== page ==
Phenylketonuria (Følling disease, phenylpyruvic acid oligophrenia) is a genetically caused metabolic disorder by which the amino acid phenylalanine cannot be broken down to tyrosine due to the lack of the enzyme phenylalanine hydroxylase (PAH). Tyrosine, in turn, is required for the synthesis of dopamine, so dopamine deficiency is a consequence of PKU.47 PKU has a prevalence of 1 in 8000 people.

One study found an ADHD rate of 38% in phenlylketonuria despite adequate treatment.48
ADHD is also related to dopamine deficiency.

4.8. Anabolic androgenic steroids (AAS)

Power athletes who take anabolic androgenic steroids are significantly more likely to have ADHD than power athletes who do not.49

4.9. Viral infections

4.9.1. Enteroviruses in general

(Non-polio) enteroviruses cause a good half of all cases of aseptic meningitis, making them among the most important known causes.50 In addition to encephaltitis51, (non-polio) enteroviruses also frequently cause febrile illness, hand-foot-and-mouth disease, herpangina, aseptic meningitis, and encephalitis, as well as sometimes severe and threatening infections such as myocarditis or neonatal sepsis.

A previous study found increased ADHD risk from mild enterovirus infections (16%) and severe enterovirus infections (182%).((Chou IC, Lin CC, Kao CH (2015): Enterovirus Encephalitis Increases the Risk of Attention Deficit Hyperactivity Disorder: A Taiwanese Population-based Case-control Study. Medicine (Baltimore). 2015 Apr;94(16):e707. doi: 10.1097/MD.00000000000707. PMID: 25906098; PMCID: PMC4602682.))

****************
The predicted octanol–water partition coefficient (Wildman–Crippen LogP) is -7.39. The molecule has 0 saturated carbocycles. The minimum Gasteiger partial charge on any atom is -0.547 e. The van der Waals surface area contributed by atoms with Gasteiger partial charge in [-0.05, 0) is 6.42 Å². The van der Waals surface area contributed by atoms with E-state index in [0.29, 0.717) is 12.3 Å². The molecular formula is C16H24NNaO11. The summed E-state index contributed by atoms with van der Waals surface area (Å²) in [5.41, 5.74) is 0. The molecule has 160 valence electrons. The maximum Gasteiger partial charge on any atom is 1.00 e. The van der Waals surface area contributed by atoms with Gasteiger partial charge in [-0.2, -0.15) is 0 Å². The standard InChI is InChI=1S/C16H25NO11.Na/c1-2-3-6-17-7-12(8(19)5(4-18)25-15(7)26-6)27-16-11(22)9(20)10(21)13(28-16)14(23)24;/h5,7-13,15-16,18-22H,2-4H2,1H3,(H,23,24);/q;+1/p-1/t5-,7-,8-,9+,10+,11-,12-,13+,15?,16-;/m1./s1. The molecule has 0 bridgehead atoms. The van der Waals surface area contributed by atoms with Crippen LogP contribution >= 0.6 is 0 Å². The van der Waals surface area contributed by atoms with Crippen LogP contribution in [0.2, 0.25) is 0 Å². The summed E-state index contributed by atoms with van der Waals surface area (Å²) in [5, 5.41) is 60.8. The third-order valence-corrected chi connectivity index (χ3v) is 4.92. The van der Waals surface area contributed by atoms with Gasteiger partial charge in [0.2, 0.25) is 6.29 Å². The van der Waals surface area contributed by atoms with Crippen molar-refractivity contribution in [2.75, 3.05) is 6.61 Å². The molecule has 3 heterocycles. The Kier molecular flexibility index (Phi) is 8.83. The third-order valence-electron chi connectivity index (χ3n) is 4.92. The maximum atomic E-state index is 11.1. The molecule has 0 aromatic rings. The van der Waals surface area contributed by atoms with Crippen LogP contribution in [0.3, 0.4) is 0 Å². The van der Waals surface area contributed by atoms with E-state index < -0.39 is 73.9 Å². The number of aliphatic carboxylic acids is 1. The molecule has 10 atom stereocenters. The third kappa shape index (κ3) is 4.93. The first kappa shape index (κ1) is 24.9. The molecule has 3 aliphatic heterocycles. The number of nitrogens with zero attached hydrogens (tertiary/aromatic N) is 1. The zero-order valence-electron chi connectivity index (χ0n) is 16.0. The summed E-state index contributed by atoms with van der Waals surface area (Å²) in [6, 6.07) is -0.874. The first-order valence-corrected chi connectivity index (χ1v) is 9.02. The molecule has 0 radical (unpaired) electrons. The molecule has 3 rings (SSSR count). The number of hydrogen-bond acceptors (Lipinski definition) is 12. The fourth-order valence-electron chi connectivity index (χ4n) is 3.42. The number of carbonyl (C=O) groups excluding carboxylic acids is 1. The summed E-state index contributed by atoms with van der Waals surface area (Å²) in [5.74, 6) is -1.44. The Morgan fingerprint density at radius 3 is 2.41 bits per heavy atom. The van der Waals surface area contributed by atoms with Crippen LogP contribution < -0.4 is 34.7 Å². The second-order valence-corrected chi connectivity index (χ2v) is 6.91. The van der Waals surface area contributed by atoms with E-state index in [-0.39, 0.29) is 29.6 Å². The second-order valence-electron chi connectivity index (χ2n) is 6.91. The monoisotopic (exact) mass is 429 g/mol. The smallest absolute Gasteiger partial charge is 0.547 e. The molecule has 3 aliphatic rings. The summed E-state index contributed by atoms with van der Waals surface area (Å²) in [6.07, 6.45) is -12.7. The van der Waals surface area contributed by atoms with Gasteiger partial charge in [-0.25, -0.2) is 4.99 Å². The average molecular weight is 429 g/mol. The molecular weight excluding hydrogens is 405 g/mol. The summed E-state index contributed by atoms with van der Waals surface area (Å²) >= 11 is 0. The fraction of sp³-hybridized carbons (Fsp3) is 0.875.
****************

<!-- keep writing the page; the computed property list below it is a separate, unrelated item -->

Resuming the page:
4.9.2. Enterovirus A71 (EV-A71)

A longitudinal study of 43 adolescents who had a central nervous system infection with enterovirus A71 (EV-A71) between the ages of 6 and 18 years found ADHD in 34.9%. This more than triples the ADHD risk. In addition, increased autistic symptoms were found. Other psychiatric diagnoses were not elevated.52 Another study found ADHD particularly prevalent when A71 infection was associated with cardiopulmonary failure.53
EV-A71 often shows weakness, limb atrophy, seizures, hand-foot-mouth disease, encephalitis, and decreased intelligence.

4.9.3. HIV

A study of children and adolescents with HIV in stable health found ADHD symptoms in 20%.54

4.9.4. Zoster encephalitis

In an isolated case, ADHD was mentioned in association with zoster encephalitis.55

4.10. Bacterial infections

Periodontal disease is a bacterial inflammation of the gums caused by the bacterium P. gingivalis, which secretes toxins. Periodontal disease and is described as a risk factor for ADHD.56